Where on the Internet can I find weather information about...?


Many weather links are included in the University of Michigan's UM Weather. Pointers to find more obscure meteorological data can be found in the Meteorology section of


Where can I find lightning information?


Please see the answers to lightning questions in the Climate and Weather History section.


Where is the GraphiCast/Enhanced page?


We have moved the GraphiCast display to our main page. It should appear near the top of the page. A few of the features (such as multiple radar links) have not been retained, and a few features (such as multiple thumbnails of active graphics) are less convenient. However, improvements include better-looking graphics, animations (mainly of radar images), and captions for each graphic.


A link doesn't work. Should I send you an e-mail about that?


Yes. Please click the Webmaster link, found at the bottom of most pages on our site and send us an e-mail. It would help us a lot if you would include the address of the page with the bad link, the text of the bad link itself, and, if you know what it is, the corrected link address.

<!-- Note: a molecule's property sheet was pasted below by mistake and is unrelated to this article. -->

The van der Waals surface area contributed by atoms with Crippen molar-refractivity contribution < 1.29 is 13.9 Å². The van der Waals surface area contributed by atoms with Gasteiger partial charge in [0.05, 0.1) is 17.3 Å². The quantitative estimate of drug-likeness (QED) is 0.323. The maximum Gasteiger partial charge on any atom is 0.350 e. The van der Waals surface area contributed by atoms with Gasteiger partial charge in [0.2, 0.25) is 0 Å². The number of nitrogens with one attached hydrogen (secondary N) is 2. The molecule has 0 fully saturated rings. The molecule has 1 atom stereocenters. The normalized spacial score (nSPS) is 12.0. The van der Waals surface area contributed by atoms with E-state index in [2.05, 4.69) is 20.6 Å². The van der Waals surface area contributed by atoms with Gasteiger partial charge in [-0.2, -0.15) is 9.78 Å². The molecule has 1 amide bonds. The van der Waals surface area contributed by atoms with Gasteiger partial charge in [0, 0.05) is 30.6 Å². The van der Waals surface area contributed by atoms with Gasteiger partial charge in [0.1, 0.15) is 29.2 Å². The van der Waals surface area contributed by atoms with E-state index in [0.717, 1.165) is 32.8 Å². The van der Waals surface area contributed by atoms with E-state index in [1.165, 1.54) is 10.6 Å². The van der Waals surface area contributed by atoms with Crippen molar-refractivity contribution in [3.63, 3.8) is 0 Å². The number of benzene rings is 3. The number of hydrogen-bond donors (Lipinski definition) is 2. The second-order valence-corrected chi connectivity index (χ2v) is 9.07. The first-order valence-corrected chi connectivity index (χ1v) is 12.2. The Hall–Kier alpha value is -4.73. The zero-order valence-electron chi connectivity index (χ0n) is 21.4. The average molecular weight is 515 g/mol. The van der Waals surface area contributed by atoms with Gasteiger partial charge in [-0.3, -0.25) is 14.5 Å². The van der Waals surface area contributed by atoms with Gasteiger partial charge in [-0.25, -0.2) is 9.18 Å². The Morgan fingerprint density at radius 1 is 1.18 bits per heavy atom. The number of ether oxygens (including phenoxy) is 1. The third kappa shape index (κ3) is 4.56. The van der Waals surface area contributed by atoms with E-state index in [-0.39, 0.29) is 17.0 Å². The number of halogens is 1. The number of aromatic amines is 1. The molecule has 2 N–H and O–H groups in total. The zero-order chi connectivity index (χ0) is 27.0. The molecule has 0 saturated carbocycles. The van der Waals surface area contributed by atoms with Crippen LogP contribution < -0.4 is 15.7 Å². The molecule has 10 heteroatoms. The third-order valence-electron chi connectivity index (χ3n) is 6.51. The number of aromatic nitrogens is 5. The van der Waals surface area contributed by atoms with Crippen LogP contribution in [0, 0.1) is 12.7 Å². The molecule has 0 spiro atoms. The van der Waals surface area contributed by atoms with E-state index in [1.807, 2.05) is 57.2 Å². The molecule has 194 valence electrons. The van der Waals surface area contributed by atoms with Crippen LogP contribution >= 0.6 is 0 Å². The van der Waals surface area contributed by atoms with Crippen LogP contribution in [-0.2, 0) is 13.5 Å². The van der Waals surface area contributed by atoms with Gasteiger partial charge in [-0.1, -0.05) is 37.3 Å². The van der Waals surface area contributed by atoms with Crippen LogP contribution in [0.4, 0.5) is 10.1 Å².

The current weather observation, given on the forecast page, shows "NULL" instead of the weather conditions. Why?


The weather observation has not been available for a long time (a day or two) for some reason. The most likely causes include equipment failure and communication failure. These, in turn, may be caused by severe weather (ice storms, high winds, etc.) or by accident (such as a cut power cable or communications line). The amount of time between the failure and restoration to service varies according to the magnitude of the cause of the failure and the site's maintainer. Sites maintained by this office are: Gage, Woodward, Stillwater, Ponca City, Guthrie, Wiley Post (OK City), Will Rogers (OK City), Clinton, Hobart, Frederick, Lawton, and Wichita Falls. Repairs at these sites are generally complete within a few days, except for the most catastrophic failures. Other sites use less-expensive (and less-reliable) equipment, and are typically owned by the state or local community. These owners may not be able to respond quickly to equipment failures. In extreme cases, many months may pass before repairs are made. These less expensive observing sites may also report incorrect weather conditions at times (snow is occasionally reported when rain is occurring, for example), even when otherwise functioning normally.